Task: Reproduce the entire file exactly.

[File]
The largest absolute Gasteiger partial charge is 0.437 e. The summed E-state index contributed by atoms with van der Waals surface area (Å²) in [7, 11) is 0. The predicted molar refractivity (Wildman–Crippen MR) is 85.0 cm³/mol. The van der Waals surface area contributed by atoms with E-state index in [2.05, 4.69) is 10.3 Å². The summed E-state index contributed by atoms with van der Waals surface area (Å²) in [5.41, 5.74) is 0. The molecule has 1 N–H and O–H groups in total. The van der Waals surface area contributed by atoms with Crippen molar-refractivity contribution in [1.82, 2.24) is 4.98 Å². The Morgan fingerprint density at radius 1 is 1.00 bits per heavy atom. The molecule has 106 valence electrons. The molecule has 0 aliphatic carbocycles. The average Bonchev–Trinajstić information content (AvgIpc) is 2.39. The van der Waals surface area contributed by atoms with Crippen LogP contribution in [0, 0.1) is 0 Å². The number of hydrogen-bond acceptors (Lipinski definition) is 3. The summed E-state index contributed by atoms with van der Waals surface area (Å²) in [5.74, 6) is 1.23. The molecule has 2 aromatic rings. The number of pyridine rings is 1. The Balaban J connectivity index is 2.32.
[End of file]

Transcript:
The largest absolute Gasteiger partial charge is 0.437 e. The summed E-state index contributed by atoms with van der Waals surface area (Å²) in [7, 11) is 0. The predicted molar refractivity (Wildman–Crippen MR) is 85.0 cm³/mol. The van der Waals surface area contributed by atoms with E-state index in [2.05, 4.69) is 10.3 Å². The summed E-state index contributed by atoms with van der Waals surface area (Å²) in [5.41, 5.74) is 0. The molecule has 1 N–H and O–H groups in total. The van der Waals surface area contributed by atoms with Crippen molar-refractivity contribution in [1.82, 2.24) is 4.98 Å². The Morgan fingerprint density at radius 1 is 1.00 bits per heavy atom. The molecule has 106 valence electrons. The molecule has 0 aliphatic carbocycles. The average Bonchev–Trinajstić information content (AvgIpc) is 2.39. The van der Waals surface area contributed by atoms with Crippen LogP contribution in [0, 0.1) is 0 Å². The number of hydrogen-bond acceptors (Lipinski definition) is 3. The summed E-state index contributed by atoms with van der Waals surface area (Å²) in [5.74, 6) is 1.23. The molecule has 2 aromatic rings. The number of pyridine rings is 1. The Balaban J connectivity index is 2.32.